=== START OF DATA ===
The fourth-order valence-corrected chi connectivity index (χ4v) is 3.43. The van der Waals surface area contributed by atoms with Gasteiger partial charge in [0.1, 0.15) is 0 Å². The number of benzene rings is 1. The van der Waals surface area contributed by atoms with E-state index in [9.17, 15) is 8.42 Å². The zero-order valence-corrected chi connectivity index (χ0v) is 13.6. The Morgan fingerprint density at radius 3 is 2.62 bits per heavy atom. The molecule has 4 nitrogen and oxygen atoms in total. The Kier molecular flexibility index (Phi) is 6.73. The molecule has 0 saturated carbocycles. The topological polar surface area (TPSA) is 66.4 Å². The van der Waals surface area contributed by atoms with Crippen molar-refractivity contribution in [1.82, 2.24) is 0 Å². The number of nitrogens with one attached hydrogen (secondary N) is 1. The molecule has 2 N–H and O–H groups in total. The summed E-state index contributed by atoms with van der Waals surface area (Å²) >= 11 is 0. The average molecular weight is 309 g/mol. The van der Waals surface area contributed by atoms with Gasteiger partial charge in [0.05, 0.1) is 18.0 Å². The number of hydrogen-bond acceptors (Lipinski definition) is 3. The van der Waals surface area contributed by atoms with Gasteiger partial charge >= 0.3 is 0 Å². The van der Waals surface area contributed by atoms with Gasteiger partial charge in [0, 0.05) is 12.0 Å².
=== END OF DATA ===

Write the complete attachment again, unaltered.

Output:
The fourth-order valence-corrected chi connectivity index (χ4v) is 3.43. The van der Waals surface area contributed by atoms with Gasteiger partial charge in [0.1, 0.15) is 0 Å². The number of benzene rings is 1. The van der Waals surface area contributed by atoms with E-state index in [9.17, 15) is 8.42 Å². The zero-order valence-corrected chi connectivity index (χ0v) is 13.6. The Morgan fingerprint density at radius 3 is 2.62 bits per heavy atom. The molecule has 4 nitrogen and oxygen atoms in total. The Kier molecular flexibility index (Phi) is 6.73. The molecule has 0 saturated carbocycles. The topological polar surface area (TPSA) is 66.4 Å². The van der Waals surface area contributed by atoms with Crippen molar-refractivity contribution in [1.82, 2.24) is 0 Å². The number of nitrogens with one attached hydrogen (secondary N) is 1. The molecule has 2 N–H and O–H groups in total. The summed E-state index contributed by atoms with van der Waals surface area (Å²) >= 11 is 0. The average molecular weight is 309 g/mol. The van der Waals surface area contributed by atoms with Gasteiger partial charge in [0.05, 0.1) is 18.0 Å². The number of hydrogen-bond acceptors (Lipinski definition) is 3. The van der Waals surface area contributed by atoms with Gasteiger partial charge >= 0.3 is 0 Å². The van der Waals surface area contributed by atoms with Gasteiger partial charge in [0, 0.05) is 12.0 Å².